The Jewish Remnant returned from the Babylonian Captivity, and, occupied with efforts to re-establish themselves in their land and to rebuild their ruined Temple, were enduring many difficulties and severities, especially from the opposition of neighbouring tribes, whose hostility was for ever harassing and thwarting them; and into the breast of the anxious prophet, whose mission it was to cheer and animate, there steals, amid his broodings, a vision of all these pestering tribes, uniting at length in a tremendous assault upon the poor struggling Remnant—to be utterly routed and destroyed. He sees Jerusalem made a cup of trembling to its foes; the Lord smiting every horse with astonishment and his rider with madness; the governors of Judah—like a hearth of fire among the wood, and like a flaming torch in a sheaf—devouring the assailants on the right hand and on the left; the feeblest of Israel as irresistible as David, and the house of David as God. It was one of those visions, in dark times, of triumph and glory beyond that are never fulfilled; and, in dreaming thus of marvellous blessing for his country, Zechariah was only following in the wake of the prophets who had preceded him. His distinction is that he dreams of this splendid victory to come as bringing with it a great national mourning and lamentation for sin. He sees the whole land, not surrendered to rejoicing, not jubilant with feast and song, but clothed from end to end in sackcloth of repentance—a solemn silence in the streets; every family withdrawn to weep apart. That was his idea of what should be—a people stirred by extraordinary mercies to a deep impression of their unworthiness.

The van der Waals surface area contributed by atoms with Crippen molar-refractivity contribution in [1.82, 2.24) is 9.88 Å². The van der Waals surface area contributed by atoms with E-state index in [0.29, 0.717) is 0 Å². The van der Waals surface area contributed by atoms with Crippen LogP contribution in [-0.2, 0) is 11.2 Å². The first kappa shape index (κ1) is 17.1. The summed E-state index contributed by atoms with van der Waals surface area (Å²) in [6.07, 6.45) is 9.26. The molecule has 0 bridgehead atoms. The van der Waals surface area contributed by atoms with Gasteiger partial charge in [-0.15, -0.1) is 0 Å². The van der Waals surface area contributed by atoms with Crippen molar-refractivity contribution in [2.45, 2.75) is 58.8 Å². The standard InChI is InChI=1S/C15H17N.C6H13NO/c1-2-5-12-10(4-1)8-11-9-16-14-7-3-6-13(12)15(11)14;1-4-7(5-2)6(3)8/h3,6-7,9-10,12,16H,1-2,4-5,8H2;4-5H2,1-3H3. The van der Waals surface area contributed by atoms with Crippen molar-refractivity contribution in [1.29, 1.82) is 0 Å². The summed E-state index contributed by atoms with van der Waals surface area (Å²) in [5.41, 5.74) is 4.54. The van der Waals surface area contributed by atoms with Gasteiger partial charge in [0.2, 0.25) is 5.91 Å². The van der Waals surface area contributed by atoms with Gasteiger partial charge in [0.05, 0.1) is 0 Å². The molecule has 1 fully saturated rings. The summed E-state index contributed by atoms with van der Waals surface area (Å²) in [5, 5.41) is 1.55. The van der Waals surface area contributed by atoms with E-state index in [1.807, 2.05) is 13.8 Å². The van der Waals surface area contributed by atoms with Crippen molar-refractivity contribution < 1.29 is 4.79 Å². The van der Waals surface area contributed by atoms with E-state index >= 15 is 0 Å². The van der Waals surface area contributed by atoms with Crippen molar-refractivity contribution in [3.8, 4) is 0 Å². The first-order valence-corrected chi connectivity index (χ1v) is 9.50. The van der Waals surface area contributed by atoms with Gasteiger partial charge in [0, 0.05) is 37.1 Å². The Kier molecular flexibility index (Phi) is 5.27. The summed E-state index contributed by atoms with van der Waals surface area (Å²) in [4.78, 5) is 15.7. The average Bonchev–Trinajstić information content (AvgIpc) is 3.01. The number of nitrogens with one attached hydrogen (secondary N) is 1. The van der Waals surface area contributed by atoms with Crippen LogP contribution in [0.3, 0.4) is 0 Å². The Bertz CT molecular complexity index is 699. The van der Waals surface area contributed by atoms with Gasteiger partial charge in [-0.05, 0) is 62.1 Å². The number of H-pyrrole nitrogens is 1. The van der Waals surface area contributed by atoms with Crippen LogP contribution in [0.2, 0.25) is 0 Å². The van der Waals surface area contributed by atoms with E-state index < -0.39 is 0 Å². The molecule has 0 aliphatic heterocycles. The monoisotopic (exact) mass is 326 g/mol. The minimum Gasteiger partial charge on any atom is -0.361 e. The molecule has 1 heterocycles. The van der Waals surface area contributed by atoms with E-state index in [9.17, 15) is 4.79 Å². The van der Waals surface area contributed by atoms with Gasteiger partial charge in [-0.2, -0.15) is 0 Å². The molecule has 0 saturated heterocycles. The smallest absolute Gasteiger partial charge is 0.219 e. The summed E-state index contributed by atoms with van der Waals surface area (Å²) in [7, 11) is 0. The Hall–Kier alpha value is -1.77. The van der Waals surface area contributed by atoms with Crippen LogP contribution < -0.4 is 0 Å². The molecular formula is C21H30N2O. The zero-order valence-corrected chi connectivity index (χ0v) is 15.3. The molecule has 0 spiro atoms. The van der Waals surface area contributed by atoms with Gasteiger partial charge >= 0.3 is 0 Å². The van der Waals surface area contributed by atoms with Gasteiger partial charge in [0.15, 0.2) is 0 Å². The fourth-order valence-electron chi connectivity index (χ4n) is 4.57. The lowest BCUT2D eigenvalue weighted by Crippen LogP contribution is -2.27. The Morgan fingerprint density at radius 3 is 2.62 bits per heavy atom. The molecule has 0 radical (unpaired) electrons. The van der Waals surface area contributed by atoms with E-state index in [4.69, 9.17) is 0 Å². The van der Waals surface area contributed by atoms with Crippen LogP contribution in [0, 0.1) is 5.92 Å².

2. Sorrow or disaster, whether by inducing a humbler temper and self-estimate, or by giving an impression of wrath and punishment, or by desolating the external scene and driving the heart in upon itself, is often the means of rousing men to a recognition and conviction of their sins. It was so continually with the ancient Hebrews; reverse and suffering awoke them time after time to the error of their ways, and set them repenting—with tears, perhaps, that were sincere enough, and not without some temporary purifying effect. Is it not, however, a finer thing, and the sign of a finer nature, when good fortune provokes earnest thoughts with regard to duty and our imperfect discharge of it; when discontent with ourselves and our moral attainment, regret for past deficiencies and failings, with anxiety to be worthier than we are, are excited by signal benedictions, by some great deliverance or success; when, the more life smiles for us and brings us of pleasantness and beautiful possession, the more we yearn to be deserving? Such was the nobler disposition which Zechariah dreamt of being manifested in his countrymen. He imagined them no longer swept to repentance merely before the cutting blast of affliction, but softly constrained to it by the magnitude of their mercies; when most exalted and enriched in condition, then, most deeply penetrated with the sense of their shortcomings, and most burdened with aspiration to amend and excel. He saw the whole nation in the hour of their grand triumph moved to confess and renounce their sins at the feet of God; not, as we have often been called to do, in a season of sharp distress or imminent peril, when harvests have failed or pestilence has stalked through the land, but when trouble has given place to the brightness of unexampled prosperity. To be moved thus was something higher than Israel had yet attained to; and this, after all, is true gratitude to heaven beneath a shower of blessings; to have the sweet shower touching us with unrest and pain that we were not worthier, and kindling new solicitude for self-improvement. To give true thanks for what we receive is to throb with passion, to be comelier and more perfect men.